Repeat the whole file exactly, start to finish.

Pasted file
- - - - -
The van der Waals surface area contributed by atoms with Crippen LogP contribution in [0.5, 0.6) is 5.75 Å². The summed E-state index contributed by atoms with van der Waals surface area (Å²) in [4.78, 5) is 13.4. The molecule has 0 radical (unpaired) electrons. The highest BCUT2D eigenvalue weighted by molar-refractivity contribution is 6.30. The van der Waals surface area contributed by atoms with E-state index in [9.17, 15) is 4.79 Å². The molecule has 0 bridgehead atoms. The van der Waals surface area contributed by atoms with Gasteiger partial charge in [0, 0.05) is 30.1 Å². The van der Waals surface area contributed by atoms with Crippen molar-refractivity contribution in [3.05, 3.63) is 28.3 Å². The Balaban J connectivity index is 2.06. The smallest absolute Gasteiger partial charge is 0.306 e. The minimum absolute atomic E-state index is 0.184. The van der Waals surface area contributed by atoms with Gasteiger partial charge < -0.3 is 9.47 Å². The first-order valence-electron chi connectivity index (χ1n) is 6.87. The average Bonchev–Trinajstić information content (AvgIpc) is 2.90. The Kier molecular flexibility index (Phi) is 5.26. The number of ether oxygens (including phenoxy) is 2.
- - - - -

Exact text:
The van der Waals surface area contributed by atoms with Crippen LogP contribution in [0.5, 0.6) is 5.75 Å². The summed E-state index contributed by atoms with van der Waals surface area (Å²) in [4.78, 5) is 13.4. The molecule has 0 radical (unpaired) electrons. The highest BCUT2D eigenvalue weighted by molar-refractivity contribution is 6.30. The van der Waals surface area contributed by atoms with E-state index in [9.17, 15) is 4.79 Å². The molecule has 0 bridgehead atoms. The van der Waals surface area contributed by atoms with Gasteiger partial charge in [0, 0.05) is 30.1 Å². The van der Waals surface area contributed by atoms with Crippen molar-refractivity contribution in [3.05, 3.63) is 28.3 Å². The Balaban J connectivity index is 2.06. The smallest absolute Gasteiger partial charge is 0.306 e. The minimum absolute atomic E-state index is 0.184. The van der Waals surface area contributed by atoms with Gasteiger partial charge < -0.3 is 9.47 Å². The first-order valence-electron chi connectivity index (χ1n) is 6.87. The average Bonchev–Trinajstić information content (AvgIpc) is 2.90. The Kier molecular flexibility index (Phi) is 5.26. The number of ether oxygens (including phenoxy) is 2.